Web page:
Frontotemporal dementia (FTD) is a clinicopathological syndrome with prominent behavioral symptoms and progressive degeneration of the frontal lobes, anterior temporal lobes, or both. FTD is not a rare disorder and is often misdiagnosed. FTD patients make up about 10% of all patients with dementing diseases.1—3 Because FTD is usually a presenile onset disorder, among dementia patients with age at onset of less than 65 years FTD accounts for approximately 20% of neurodegenerative dementias.1—4
In FTD, neuropsychiatric changes are the most prominent symptoms, and they usually precede or overshadow cognitive disabilities.1,2,5 Suspicion of FTD arises when there is a gradual personality change and frontotemporal abnormalities on neuroimaging, particularly frontotemporal hypometabolism.6 Clinical criteria for diagnosing FTD include the original Lund and Manchester criteria and the more recent Consensus Criteria for FTD (t1).3,7 Core behavioral features of the Consensus Criteria are impaired social interactions, impaired personal regulation, emotional blunting, and loss of insight.7 FTD patients also have a range of other behaviors considered "supportive diagnostic features" by Consensus Criteria (t1). These criteria have not been evaluated in a large number of FTD patients previously diagnosed by using Lund and Manchester guidelines. We retrospectively apply the behavioral features from the Consensus Criteria to 53 patients previously diagnosed with FTD and review the literature on the noncognitive neuropsychiatric manifestations of this disorder.
The participants in this study were enrolled in neurobehavioral clinics at the University of California at Los Angeles (UCLA) and the Veterans Affairs (VA) Greater Los Angeles Healthcare System. These community-based, moderately impaired patients underwent a complete examination including neuroimaging. The survey excluded patients who had other medical, neurologic, or psychiatric disorders or medications that could account for their mental status findings.
The diagnosis of FTD was based on clinical criteria plus changes on functional neuroimaging. The 53 FTD patients met clinical criteria recommended by the Lund and Manchester groups.3 All of the FTD patients presented with behavioral complaints plus symptoms of behavioral disinhibition, loss of social or personal awareness, or disengagement. Patients with the initial syndrome of primary progressive aphasia were specifically excluded from this report.7 The diagnosis of FTD also required the presence of frontal hypoperfusion on single-photon emission computed tomography (SPECT), as illustrated in F1, or hypometabolism on positron emission tomography (PET). The presence of frontally predominant atrophy on magnetic resonance imaging (MRI) was supportive but not necessary for the diagnosis.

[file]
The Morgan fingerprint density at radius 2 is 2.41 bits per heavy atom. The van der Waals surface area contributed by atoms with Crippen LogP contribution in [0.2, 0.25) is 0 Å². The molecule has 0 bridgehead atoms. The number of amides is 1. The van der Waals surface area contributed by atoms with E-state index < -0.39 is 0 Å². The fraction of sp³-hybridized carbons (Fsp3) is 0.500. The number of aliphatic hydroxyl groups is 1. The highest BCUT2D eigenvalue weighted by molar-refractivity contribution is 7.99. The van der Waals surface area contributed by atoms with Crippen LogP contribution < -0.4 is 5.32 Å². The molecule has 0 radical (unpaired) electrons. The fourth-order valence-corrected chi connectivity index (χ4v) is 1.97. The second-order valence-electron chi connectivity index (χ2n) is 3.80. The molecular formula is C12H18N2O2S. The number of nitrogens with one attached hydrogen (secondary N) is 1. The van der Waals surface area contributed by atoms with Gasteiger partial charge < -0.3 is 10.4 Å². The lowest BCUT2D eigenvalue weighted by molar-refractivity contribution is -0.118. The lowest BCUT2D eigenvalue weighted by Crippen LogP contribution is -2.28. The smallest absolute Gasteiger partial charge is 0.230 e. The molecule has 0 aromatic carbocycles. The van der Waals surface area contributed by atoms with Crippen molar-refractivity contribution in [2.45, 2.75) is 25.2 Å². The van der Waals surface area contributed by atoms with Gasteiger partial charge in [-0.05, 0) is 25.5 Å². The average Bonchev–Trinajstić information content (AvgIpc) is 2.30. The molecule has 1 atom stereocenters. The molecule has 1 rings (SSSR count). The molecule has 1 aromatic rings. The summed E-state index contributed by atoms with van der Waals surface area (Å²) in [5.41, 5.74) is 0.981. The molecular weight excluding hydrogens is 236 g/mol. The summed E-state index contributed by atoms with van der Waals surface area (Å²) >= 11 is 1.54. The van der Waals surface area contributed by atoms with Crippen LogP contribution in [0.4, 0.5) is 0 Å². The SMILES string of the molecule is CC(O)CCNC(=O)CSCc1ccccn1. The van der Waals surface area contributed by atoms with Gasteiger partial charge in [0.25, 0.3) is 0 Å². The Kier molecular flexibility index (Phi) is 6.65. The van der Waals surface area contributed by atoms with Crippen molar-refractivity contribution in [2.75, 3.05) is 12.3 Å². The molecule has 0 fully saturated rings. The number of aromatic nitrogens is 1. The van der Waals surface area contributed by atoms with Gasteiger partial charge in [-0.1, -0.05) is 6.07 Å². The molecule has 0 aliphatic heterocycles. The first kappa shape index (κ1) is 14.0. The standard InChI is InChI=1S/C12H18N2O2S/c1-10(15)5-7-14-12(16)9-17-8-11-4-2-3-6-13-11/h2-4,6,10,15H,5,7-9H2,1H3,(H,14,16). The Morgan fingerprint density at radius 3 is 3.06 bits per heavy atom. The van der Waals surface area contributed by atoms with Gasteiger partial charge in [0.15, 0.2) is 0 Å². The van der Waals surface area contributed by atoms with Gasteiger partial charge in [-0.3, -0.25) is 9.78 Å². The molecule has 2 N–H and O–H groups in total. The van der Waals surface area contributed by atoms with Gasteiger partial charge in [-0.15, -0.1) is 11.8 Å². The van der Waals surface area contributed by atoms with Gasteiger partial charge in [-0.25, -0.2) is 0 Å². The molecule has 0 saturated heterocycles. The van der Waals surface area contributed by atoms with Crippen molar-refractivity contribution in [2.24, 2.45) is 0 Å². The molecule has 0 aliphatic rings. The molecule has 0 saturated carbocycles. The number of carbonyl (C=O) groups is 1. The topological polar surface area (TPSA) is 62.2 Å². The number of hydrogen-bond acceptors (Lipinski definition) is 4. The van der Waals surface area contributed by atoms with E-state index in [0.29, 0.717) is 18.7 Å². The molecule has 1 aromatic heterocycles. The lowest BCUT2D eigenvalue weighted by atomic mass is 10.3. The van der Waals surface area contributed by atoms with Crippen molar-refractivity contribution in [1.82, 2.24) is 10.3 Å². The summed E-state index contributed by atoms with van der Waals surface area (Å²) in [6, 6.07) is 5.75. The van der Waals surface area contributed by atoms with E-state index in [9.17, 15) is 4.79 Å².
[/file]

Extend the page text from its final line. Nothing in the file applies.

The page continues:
Dementia severity was based on two dementia severity measures, the Mini-Mental State Examination (MMSE) and the Clinical Dementia Rating Scale (CDR).8,9 The MMSE was not considered sufficient to assess dementia severity because of its emphasis on language and orientation, hence the addition of the CDR. Although the CDR is dependent on memory impairment, it is minimally dependent on language, visuospatial, and other cognitive deficits and includes an assessment of functional impairment.
The Consensus Criteria guidelines were characterized into 13 behavioral items. Only the laboratory criteria (neuropsychological tests, electroencephalograms, brain imaging) were excluded. Two investigators retrospectively and independently evaluated the 13 behavioral items as either present or not present, on the basis of clinical history, an initial examination, and a 2-year follow-up examination. Detailed records were kept on these patients, who were eventually included in a dedicated FTD program. Absence of a description of the symptom was evaluated as "not present." The two investigators arrived at a final determination by consensus after discussion of each of the 53 patients. The investigators had nearly complete agreement regarding the presence or absence of four of the five core symptoms. Ascertaining the presence of emotional blunting was more difficult; it relied on apparent lack of emotion on examination and caregiver reports of loss of empathy, sympathy, or feelings of embarrassment.
The characteristics of the FTD patients are summarized in t2. The gender ratio is skewed toward males because of the number of VA patients included in this study. Thirteen patients came from the VA Greater Los Angeles Healthcare System and 40 from UCLA Medical Center.
Evaluation of the Consensus Criteria revealed several findings (t3). Only 17 patients (33%) had all five of the core features on initial presentation. All 53 patients had an insidious onset and gradual progression of behavioral changes. Nearly 70% had early withdrawal from usual activities and decreased initiative consistent with impaired regulation of personal conduct;7 these patients developed passivity, inertia, and inactivity. However, a decline in appropriate social interpersonal behavior was not initially manifest in the majority of FTD patients; tactless behavior or verbal outbursts characterized 40% on presentation. Loss of insight commonly accompanied the decreased initiative, but frank emotional blunting was less common.